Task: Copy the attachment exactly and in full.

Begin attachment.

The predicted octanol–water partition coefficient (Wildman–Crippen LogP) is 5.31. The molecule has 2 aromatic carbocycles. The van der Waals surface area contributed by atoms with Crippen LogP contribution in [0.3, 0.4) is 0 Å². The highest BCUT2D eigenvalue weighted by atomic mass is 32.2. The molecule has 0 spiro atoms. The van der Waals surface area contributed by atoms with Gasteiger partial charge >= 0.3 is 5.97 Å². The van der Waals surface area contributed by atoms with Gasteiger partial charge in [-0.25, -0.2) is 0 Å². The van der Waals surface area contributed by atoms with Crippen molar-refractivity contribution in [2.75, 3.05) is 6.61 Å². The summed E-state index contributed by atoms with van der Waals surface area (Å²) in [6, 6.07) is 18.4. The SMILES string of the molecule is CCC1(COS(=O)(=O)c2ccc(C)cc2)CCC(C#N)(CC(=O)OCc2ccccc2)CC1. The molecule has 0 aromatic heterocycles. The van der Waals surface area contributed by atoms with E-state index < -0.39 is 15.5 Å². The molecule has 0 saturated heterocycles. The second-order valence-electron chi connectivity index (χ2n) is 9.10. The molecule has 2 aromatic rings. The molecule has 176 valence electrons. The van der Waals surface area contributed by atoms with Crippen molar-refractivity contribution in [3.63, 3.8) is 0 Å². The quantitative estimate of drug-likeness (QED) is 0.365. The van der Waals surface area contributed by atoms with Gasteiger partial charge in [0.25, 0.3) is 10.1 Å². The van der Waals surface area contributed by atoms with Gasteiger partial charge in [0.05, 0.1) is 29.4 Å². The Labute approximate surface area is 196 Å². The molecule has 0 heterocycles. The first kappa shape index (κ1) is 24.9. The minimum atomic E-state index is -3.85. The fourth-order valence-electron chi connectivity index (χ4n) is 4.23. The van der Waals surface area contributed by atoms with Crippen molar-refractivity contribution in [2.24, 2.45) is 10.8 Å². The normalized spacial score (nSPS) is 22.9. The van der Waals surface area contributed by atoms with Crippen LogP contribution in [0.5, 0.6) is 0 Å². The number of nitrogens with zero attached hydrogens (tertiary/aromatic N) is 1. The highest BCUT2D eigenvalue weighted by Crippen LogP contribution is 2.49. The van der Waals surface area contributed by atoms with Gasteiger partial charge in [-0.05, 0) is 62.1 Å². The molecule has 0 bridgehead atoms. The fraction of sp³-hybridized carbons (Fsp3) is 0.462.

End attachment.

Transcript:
The predicted octanol–water partition coefficient (Wildman–Crippen LogP) is 5.31. The molecule has 2 aromatic carbocycles. The van der Waals surface area contributed by atoms with Crippen LogP contribution in [0.3, 0.4) is 0 Å². The highest BCUT2D eigenvalue weighted by atomic mass is 32.2. The molecule has 0 spiro atoms. The van der Waals surface area contributed by atoms with Gasteiger partial charge >= 0.3 is 5.97 Å². The van der Waals surface area contributed by atoms with Gasteiger partial charge in [-0.25, -0.2) is 0 Å². The van der Waals surface area contributed by atoms with Crippen molar-refractivity contribution in [2.75, 3.05) is 6.61 Å². The summed E-state index contributed by atoms with van der Waals surface area (Å²) in [6, 6.07) is 18.4. The SMILES string of the molecule is CCC1(COS(=O)(=O)c2ccc(C)cc2)CCC(C#N)(CC(=O)OCc2ccccc2)CC1. The molecule has 0 aromatic heterocycles. The van der Waals surface area contributed by atoms with E-state index < -0.39 is 15.5 Å². The molecule has 0 saturated heterocycles. The second-order valence-electron chi connectivity index (χ2n) is 9.10. The molecule has 2 aromatic rings. The molecule has 176 valence electrons. The van der Waals surface area contributed by atoms with Crippen molar-refractivity contribution in [3.63, 3.8) is 0 Å². The quantitative estimate of drug-likeness (QED) is 0.365. The van der Waals surface area contributed by atoms with Gasteiger partial charge in [0.25, 0.3) is 10.1 Å². The van der Waals surface area contributed by atoms with Gasteiger partial charge in [0.05, 0.1) is 29.4 Å². The Labute approximate surface area is 196 Å². The molecule has 0 heterocycles. The first kappa shape index (κ1) is 24.9. The minimum atomic E-state index is -3.85. The fourth-order valence-electron chi connectivity index (χ4n) is 4.23. The van der Waals surface area contributed by atoms with Crippen molar-refractivity contribution in [2.24, 2.45) is 10.8 Å². The normalized spacial score (nSPS) is 22.9. The van der Waals surface area contributed by atoms with Crippen LogP contribution in [0.5, 0.6) is 0 Å². The number of nitrogens with zero attached hydrogens (tertiary/aromatic N) is 1. The highest BCUT2D eigenvalue weighted by Crippen LogP contribution is 2.49. The van der Waals surface area contributed by atoms with Gasteiger partial charge in [-0.05, 0) is 62.1 Å². The molecule has 0 bridgehead atoms. The fraction of sp³-hybridized carbons (Fsp3) is 0.462.